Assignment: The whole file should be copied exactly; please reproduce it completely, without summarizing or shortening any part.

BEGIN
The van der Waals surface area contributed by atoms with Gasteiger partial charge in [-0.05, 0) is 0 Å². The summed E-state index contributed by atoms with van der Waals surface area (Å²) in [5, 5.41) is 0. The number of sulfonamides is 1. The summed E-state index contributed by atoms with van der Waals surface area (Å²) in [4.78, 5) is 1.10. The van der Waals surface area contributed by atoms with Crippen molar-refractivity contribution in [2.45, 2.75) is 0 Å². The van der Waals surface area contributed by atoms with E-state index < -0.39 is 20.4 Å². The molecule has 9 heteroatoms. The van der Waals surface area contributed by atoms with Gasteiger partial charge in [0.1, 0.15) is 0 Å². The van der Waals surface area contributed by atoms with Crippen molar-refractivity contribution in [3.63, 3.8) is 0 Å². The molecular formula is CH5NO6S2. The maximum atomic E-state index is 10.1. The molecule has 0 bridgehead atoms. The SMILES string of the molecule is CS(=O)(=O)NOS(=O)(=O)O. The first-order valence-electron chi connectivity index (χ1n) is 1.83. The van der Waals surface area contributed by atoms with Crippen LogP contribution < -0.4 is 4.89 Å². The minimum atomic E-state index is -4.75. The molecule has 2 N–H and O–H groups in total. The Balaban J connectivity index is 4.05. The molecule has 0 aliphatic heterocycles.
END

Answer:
The van der Waals surface area contributed by atoms with Gasteiger partial charge in [-0.05, 0) is 0 Å². The summed E-state index contributed by atoms with van der Waals surface area (Å²) in [5, 5.41) is 0. The number of sulfonamides is 1. The summed E-state index contributed by atoms with van der Waals surface area (Å²) in [4.78, 5) is 1.10. The van der Waals surface area contributed by atoms with Crippen molar-refractivity contribution in [2.45, 2.75) is 0 Å². The van der Waals surface area contributed by atoms with E-state index < -0.39 is 20.4 Å². The molecule has 9 heteroatoms. The van der Waals surface area contributed by atoms with Gasteiger partial charge in [0.1, 0.15) is 0 Å². The van der Waals surface area contributed by atoms with Crippen molar-refractivity contribution in [3.63, 3.8) is 0 Å². The molecular formula is CH5NO6S2. The maximum atomic E-state index is 10.1. The molecule has 0 bridgehead atoms. The SMILES string of the molecule is CS(=O)(=O)NOS(=O)(=O)O. The first-order valence-electron chi connectivity index (χ1n) is 1.83. The van der Waals surface area contributed by atoms with Crippen LogP contribution < -0.4 is 4.89 Å². The minimum atomic E-state index is -4.75. The molecule has 2 N–H and O–H groups in total. The Balaban J connectivity index is 4.05. The molecule has 0 aliphatic heterocycles.